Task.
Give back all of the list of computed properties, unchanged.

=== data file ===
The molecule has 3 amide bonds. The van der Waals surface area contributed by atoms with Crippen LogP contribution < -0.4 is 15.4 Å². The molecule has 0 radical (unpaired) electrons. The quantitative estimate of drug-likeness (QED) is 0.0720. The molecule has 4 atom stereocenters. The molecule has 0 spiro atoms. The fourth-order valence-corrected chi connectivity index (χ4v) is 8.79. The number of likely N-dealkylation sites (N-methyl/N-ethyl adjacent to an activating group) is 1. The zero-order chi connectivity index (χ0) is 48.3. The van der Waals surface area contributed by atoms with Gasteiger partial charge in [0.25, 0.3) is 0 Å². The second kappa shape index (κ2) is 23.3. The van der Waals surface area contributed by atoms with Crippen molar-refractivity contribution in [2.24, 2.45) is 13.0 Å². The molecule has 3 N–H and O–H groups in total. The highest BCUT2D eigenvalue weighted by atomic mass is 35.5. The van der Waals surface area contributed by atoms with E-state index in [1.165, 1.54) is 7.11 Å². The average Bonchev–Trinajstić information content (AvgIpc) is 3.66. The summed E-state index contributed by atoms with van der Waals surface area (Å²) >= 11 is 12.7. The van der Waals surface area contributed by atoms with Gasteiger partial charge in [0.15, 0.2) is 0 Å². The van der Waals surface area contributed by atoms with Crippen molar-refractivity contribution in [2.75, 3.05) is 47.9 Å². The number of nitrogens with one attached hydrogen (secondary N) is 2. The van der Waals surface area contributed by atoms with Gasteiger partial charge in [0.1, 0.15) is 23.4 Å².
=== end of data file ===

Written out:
The molecule has 3 amide bonds. The van der Waals surface area contributed by atoms with Crippen LogP contribution < -0.4 is 15.4 Å². The molecule has 0 radical (unpaired) electrons. The quantitative estimate of drug-likeness (QED) is 0.0720. The molecule has 4 atom stereocenters. The molecule has 0 spiro atoms. The fourth-order valence-corrected chi connectivity index (χ4v) is 8.79. The number of likely N-dealkylation sites (N-methyl/N-ethyl adjacent to an activating group) is 1. The zero-order chi connectivity index (χ0) is 48.3. The van der Waals surface area contributed by atoms with Gasteiger partial charge in [0.25, 0.3) is 0 Å². The second kappa shape index (κ2) is 23.3. The van der Waals surface area contributed by atoms with Crippen molar-refractivity contribution in [2.24, 2.45) is 13.0 Å². The molecule has 3 N–H and O–H groups in total. The highest BCUT2D eigenvalue weighted by atomic mass is 35.5. The van der Waals surface area contributed by atoms with E-state index in [1.165, 1.54) is 7.11 Å². The average Bonchev–Trinajstić information content (AvgIpc) is 3.66. The summed E-state index contributed by atoms with van der Waals surface area (Å²) >= 11 is 12.7. The van der Waals surface area contributed by atoms with Gasteiger partial charge in [0.15, 0.2) is 0 Å². The van der Waals surface area contributed by atoms with Crippen molar-refractivity contribution in [2.75, 3.05) is 47.9 Å². The number of nitrogens with one attached hydrogen (secondary N) is 2. The van der Waals surface area contributed by atoms with Gasteiger partial charge in [0.1, 0.15) is 23.4 Å².